Sunday, June 10, 2012

On Creative Historiography

There has been seemingly increased discussions of what unites the humanities and the sciences.  One area that seems to unite different branches of knowledge is creativity, as well as a sense of wonder.  In a more limited scope, the ancient historian Robin Lane Fox reflects on the limits and potentials of creativity in historiography versus fiction.  In his Travelling Heroes, he begins with what looks like the basic assumptions of those writing fiction versus those writing history:
Novelists, surely, need to imagine, whereas earthbound historians have only to collect as mundane information as survives. (p. 4)
 Yet he begins to break down this dichotomy of data gathering versus creative imagination, showing the constraints in fiction and the role of the imagination in history-writing:
Yet novelists become constrained by their own creations and by the need for them to be coherent as they develop.  Historians must amass and collect but they then have freedoms too.  It is for them to assess the credentials of what survives, to pose questions which some of it helps to answer, and to check that there is not other evidence which tells against their answer and which cannot be explained. (ibid.)
While the role of assessing evidence may seem tedious, the art of asking questions does, in fact, involve a great deal of imagination, seeking to ask the questions that will make the most sense of the evidence, but also make the back-and-forth of question-and-answer engaging for the contemporary reader.  The question is the catalyst, however, that unleashes much greater creative energy:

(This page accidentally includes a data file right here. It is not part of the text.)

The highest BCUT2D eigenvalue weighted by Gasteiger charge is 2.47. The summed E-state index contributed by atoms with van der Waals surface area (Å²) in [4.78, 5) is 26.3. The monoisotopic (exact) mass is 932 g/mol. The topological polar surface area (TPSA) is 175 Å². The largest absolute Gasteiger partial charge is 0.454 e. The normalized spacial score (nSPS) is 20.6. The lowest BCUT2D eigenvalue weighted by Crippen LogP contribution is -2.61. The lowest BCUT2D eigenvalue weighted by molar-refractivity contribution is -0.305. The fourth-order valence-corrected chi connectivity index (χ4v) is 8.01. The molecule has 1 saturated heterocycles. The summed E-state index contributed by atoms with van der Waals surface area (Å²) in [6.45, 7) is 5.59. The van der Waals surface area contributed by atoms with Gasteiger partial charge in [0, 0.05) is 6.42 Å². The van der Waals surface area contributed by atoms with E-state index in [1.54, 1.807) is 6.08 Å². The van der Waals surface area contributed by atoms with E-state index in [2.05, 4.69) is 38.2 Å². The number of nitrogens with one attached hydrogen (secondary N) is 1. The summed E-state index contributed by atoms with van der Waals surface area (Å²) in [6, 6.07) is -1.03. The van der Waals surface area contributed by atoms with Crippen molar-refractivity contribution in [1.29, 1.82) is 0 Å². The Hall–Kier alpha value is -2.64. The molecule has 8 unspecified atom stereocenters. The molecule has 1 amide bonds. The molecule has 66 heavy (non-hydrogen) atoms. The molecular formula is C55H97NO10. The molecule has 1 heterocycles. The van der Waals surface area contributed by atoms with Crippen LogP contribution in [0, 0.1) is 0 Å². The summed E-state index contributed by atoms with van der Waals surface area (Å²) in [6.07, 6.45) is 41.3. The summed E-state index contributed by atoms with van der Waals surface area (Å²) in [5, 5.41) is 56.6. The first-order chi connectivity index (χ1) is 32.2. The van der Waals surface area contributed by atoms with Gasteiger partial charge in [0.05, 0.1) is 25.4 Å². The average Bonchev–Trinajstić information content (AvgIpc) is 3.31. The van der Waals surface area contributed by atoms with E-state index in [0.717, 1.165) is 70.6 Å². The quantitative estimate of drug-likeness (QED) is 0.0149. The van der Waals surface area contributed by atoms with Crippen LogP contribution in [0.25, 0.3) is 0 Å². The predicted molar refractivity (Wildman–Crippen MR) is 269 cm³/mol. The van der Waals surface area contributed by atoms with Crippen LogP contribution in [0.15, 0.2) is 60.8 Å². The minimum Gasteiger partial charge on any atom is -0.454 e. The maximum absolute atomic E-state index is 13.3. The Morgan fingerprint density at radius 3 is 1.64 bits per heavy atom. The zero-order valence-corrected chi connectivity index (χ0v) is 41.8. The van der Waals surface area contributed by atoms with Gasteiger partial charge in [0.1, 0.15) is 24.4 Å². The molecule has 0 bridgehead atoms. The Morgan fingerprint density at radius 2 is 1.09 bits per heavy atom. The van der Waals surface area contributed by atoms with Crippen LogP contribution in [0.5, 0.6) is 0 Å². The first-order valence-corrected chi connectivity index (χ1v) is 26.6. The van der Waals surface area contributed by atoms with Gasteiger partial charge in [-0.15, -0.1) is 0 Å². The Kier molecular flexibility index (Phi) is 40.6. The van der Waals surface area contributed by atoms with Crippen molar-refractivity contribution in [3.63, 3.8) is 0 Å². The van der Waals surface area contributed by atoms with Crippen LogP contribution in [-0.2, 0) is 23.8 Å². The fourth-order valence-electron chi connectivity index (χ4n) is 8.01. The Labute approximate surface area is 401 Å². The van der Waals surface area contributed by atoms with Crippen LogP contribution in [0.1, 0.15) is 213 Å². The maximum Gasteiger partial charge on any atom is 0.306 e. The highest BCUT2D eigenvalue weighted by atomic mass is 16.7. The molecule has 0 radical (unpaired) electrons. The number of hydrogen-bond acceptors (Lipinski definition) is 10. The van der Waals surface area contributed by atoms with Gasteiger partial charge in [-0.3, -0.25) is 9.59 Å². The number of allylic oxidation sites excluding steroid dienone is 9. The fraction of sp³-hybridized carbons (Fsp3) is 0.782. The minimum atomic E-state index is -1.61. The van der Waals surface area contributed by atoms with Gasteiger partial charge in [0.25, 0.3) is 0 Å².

As they reconstruct a life, a practice or a social group, their sources control their image of it, but they also need to imagine what lies beyond their surface, the significant absences and latent forces.  When they imagine these absentees they need to think how life would have been beyond their own particular lives.  "I wish I was here, or I wish I was there...":  these thoughts also flash in minds which have travelled far among evidence for other times and places. (ibid.)
This definitely an important observation coming from an eminent ancient historian because of the nature of ancient evidence.  Reading absences is tricky, yet a persistent necessity.  We see peaks of icebergs and know that the major evidence remains submerged, latent.  We work with scraps and pieces, nothing even close to a coherent picture arises from the evidence alone.  That picture derives from historians peeking under the surface into the abyss of the unknown, seeking to imagine ancient life from its surviving detritus (often quite literally) of literary and archaeological remains.  Whether novelists, historians, or members of other branches of knowledge, we all balance our limiting constraints (coherence, evidence) with free imagination to pose questions to our world and seek answers.

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